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Johann Zarco (born 16 July 1990) is a Grand Prix motorcycle racer from France, best known for winning the 2015 and 2016 Moto2 World Championships.[1]

Johann Zarco
Maverick Viñales, Johann Zarco and Dani Pedrosa 2017 Le Mans.jpg
Zarco (left) at the 2017 French Grand Prix
NationalityFrench
Born (1990-07-16) 16 July 1990 (age 29)
Cannes, France
Bike number5
Motorcycle racing career statistics
MotoGP World Championship
Active years20172019
ManufacturersYamaha, KTM, Honda
Championships0
2019 championship position18th (30 pts)
Starts Wins Podiums Poles F. laps Points
52 0 6 4 4 362
Moto2 World Championship
Active years20122016
ManufacturersMotobi, Suter, Caterham Suter, Kalex
Championships2 (2015, 2016)
2016 championship position1st (276 pts)
Starts Wins Podiums Poles F. laps Points
88 15 30 15 7 1010
125cc World Championship
Active years20092011
ManufacturersAprilia, Derbi
Championships0
2011 championship position2nd (262 pts)
Starts Wins Podiums Poles F. laps Points
50 1 11 4 5 371.5

From 2017 he was a member of the Tech 3 Yamaha MotoGP satellite team, and in early 2018 it was announced that he would ride for the factory KTM MotoGP team from 2019.[2]

In August 2019, Zarco announced he would not ride for KTM in 2020, the second-year of his contract. The KTM team then announced in September 2019 he would not ride in the remaining six 2019 events, with test rider Mika Kallio taking his place.[3]

Zarco was offered a Honda for the last three races of the 2019 season due to regular rider Takaaki Nakagami electing to have surgery with an expected long recuperation period. He finished the first event in 13th place, and was knocked off by Joan Mir nearing the end of the second event when in 8th place.[4][5] Zarco fell during his third race on the Honda when in 10th position at Valencia, Spain, being hit when walking away by a following machine, without serious injury.[6]

Riding for Honda effectively removed the possibility of Zarco becoming a Yamaha factory test rider for 2020.[7][8]

With 16 Grands Prix victories, Zarco is also the most successful French rider in Grand Prix racing.[9]

CareerEdit

Early careerEdit

Born in Cannes, Zarco progressed up the motorcycling ladder and moved into minimoto championships in 2004, mainly based in Italy. In 2005, Zarco finished as runner-up in the Senior Mini European Championship and in 2006, he was runner-up in the European Open Championship. He also competed in the Italian 125cc championship, where he finished in twelfth place. Zarco took part in the Red Bull Rookies Cup in 2007,[10] and won the championship at Estoril, after winning three races.[11] He added a fourth win at the final race in Valencia. These performances enabled Zarco to become part of the Red Bull MotoGP Academy scheme along with Cameron Beaubier, Jonas Folger and Danny Kent.[12] This reduced his racing in 2008, making a sporadic appearance in the Italian championship with Team Gabrielli.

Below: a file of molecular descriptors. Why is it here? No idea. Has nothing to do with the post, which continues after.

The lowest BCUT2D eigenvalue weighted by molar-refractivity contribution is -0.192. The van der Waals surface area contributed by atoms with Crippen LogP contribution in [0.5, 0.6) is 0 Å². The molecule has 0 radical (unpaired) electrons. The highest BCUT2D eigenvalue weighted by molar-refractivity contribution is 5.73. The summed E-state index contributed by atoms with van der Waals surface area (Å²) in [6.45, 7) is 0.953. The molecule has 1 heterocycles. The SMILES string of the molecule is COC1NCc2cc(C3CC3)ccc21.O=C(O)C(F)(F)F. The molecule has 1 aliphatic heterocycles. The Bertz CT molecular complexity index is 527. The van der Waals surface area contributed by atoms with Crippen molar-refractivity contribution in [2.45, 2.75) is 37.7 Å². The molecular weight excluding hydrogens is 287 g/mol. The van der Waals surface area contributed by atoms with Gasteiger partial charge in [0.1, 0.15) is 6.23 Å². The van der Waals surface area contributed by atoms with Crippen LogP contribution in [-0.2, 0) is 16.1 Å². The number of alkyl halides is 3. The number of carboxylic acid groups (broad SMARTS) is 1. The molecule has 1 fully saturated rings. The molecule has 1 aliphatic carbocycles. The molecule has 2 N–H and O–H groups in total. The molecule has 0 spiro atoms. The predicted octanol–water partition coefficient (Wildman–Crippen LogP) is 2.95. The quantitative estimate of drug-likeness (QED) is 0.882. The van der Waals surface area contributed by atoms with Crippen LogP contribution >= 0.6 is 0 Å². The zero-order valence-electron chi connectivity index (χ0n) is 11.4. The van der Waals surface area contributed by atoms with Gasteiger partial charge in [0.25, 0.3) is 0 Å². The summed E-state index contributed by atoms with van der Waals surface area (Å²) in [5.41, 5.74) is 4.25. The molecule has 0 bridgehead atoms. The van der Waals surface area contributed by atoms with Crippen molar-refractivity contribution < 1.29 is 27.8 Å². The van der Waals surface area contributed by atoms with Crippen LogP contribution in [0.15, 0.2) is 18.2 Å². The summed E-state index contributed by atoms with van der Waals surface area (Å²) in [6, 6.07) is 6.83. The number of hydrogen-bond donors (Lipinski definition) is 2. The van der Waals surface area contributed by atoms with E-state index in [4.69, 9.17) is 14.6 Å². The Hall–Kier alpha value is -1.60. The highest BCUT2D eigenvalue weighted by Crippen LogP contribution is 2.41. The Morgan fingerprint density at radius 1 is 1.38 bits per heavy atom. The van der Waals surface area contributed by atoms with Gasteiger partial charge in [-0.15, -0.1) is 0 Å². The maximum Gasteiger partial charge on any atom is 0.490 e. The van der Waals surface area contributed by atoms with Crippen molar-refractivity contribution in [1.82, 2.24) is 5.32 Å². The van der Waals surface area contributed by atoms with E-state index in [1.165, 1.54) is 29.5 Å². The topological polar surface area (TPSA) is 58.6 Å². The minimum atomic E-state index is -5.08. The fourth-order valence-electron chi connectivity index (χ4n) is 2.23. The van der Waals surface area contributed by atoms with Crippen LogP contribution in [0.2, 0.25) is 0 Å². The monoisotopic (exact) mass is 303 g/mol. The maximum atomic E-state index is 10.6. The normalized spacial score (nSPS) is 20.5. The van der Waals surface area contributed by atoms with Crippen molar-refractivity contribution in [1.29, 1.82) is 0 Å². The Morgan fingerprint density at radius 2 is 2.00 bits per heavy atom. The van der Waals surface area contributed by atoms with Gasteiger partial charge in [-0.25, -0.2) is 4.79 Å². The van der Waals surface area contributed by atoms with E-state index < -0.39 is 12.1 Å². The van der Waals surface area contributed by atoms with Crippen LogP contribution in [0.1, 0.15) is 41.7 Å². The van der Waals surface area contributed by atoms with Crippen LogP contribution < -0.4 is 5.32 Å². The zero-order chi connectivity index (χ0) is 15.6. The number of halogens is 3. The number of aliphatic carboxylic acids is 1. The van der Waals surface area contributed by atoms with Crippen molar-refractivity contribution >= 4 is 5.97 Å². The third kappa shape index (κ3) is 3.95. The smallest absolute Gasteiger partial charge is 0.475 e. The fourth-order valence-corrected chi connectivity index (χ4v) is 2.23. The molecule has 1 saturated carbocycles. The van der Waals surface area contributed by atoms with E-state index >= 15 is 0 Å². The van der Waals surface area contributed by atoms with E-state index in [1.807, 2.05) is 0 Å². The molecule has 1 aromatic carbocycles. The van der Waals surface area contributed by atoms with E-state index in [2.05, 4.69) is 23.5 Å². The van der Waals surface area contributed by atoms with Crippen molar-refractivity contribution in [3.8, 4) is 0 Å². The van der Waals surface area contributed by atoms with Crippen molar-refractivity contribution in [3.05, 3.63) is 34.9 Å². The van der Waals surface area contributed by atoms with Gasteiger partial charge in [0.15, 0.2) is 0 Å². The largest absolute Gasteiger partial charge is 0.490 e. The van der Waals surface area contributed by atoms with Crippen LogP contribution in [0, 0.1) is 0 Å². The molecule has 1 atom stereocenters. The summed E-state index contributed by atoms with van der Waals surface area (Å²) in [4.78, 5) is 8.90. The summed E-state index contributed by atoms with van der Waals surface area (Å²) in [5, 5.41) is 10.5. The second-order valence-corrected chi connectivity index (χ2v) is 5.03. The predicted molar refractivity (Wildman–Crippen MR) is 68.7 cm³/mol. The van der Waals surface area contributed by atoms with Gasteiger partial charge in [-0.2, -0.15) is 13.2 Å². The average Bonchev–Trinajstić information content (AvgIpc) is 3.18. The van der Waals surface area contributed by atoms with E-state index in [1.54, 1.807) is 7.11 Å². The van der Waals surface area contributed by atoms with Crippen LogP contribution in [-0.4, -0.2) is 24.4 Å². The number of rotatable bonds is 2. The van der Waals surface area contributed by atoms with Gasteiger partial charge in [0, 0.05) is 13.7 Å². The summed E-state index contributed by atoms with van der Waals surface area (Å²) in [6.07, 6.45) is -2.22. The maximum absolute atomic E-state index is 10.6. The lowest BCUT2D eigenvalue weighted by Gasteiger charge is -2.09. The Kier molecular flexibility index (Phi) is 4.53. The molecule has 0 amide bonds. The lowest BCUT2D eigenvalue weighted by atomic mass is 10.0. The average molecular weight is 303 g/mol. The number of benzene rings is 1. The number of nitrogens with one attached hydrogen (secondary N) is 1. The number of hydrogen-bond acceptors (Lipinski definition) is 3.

125cc World ChampionshipEdit

Zarco made his Grand Prix début with the WTR San Marino Team, in the season-opening Qatar Grand Prix. He finished the race in the points in 15th, although the rain-shortened race meant that Zarco gained just half a point.[13] He took seven further points-scoring finishes, as he finished 20th in the championship. Zarco's best result of the season was a sixth-place finish at Mugello.

Zarco remained with WTR for the 2010 season.[14] Zarco started the season with a consistent run of points-scoring finishes, finishing each of the first eight races in the points. At the Czech Grand Prix, Zarco recorded the first fastest lap of his career, having pitted for slick tyres as the track's conditions became better for them to be run. He ultimately finished eleventh in the championship, despite retiring from the final three races.